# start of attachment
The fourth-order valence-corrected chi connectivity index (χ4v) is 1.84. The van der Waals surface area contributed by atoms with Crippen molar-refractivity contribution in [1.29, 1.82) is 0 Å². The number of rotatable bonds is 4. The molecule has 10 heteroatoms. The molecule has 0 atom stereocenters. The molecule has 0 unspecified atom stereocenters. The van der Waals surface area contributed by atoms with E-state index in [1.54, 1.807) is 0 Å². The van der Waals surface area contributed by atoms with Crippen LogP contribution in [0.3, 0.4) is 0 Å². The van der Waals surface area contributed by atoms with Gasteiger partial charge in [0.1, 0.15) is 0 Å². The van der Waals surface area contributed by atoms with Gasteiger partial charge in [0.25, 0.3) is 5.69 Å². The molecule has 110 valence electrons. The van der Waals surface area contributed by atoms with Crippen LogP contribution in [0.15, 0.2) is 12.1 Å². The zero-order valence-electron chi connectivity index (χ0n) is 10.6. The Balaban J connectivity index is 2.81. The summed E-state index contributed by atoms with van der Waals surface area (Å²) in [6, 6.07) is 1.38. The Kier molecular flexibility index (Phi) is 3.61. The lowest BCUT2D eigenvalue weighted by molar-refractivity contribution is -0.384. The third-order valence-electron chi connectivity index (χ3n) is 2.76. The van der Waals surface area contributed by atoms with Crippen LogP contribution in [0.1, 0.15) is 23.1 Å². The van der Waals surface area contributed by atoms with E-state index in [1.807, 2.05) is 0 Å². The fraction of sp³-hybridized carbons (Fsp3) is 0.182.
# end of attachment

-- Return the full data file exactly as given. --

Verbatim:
The fourth-order valence-corrected chi connectivity index (χ4v) is 1.84. The van der Waals surface area contributed by atoms with Crippen molar-refractivity contribution in [1.29, 1.82) is 0 Å². The number of rotatable bonds is 4. The molecule has 10 heteroatoms. The molecule has 0 atom stereocenters. The molecule has 0 unspecified atom stereocenters. The van der Waals surface area contributed by atoms with E-state index in [1.54, 1.807) is 0 Å². The van der Waals surface area contributed by atoms with Crippen LogP contribution in [0.3, 0.4) is 0 Å². The van der Waals surface area contributed by atoms with Gasteiger partial charge in [0.1, 0.15) is 0 Å². The van der Waals surface area contributed by atoms with Gasteiger partial charge in [0.25, 0.3) is 5.69 Å². The molecule has 110 valence electrons. The van der Waals surface area contributed by atoms with Crippen LogP contribution in [0.15, 0.2) is 12.1 Å². The zero-order valence-electron chi connectivity index (χ0n) is 10.6. The Balaban J connectivity index is 2.81. The summed E-state index contributed by atoms with van der Waals surface area (Å²) in [6, 6.07) is 1.38. The Kier molecular flexibility index (Phi) is 3.61. The lowest BCUT2D eigenvalue weighted by molar-refractivity contribution is -0.384. The third-order valence-electron chi connectivity index (χ3n) is 2.76. The van der Waals surface area contributed by atoms with Crippen LogP contribution in [0.1, 0.15) is 23.1 Å². The van der Waals surface area contributed by atoms with E-state index in [1.807, 2.05) is 0 Å². The fraction of sp³-hybridized carbons (Fsp3) is 0.182.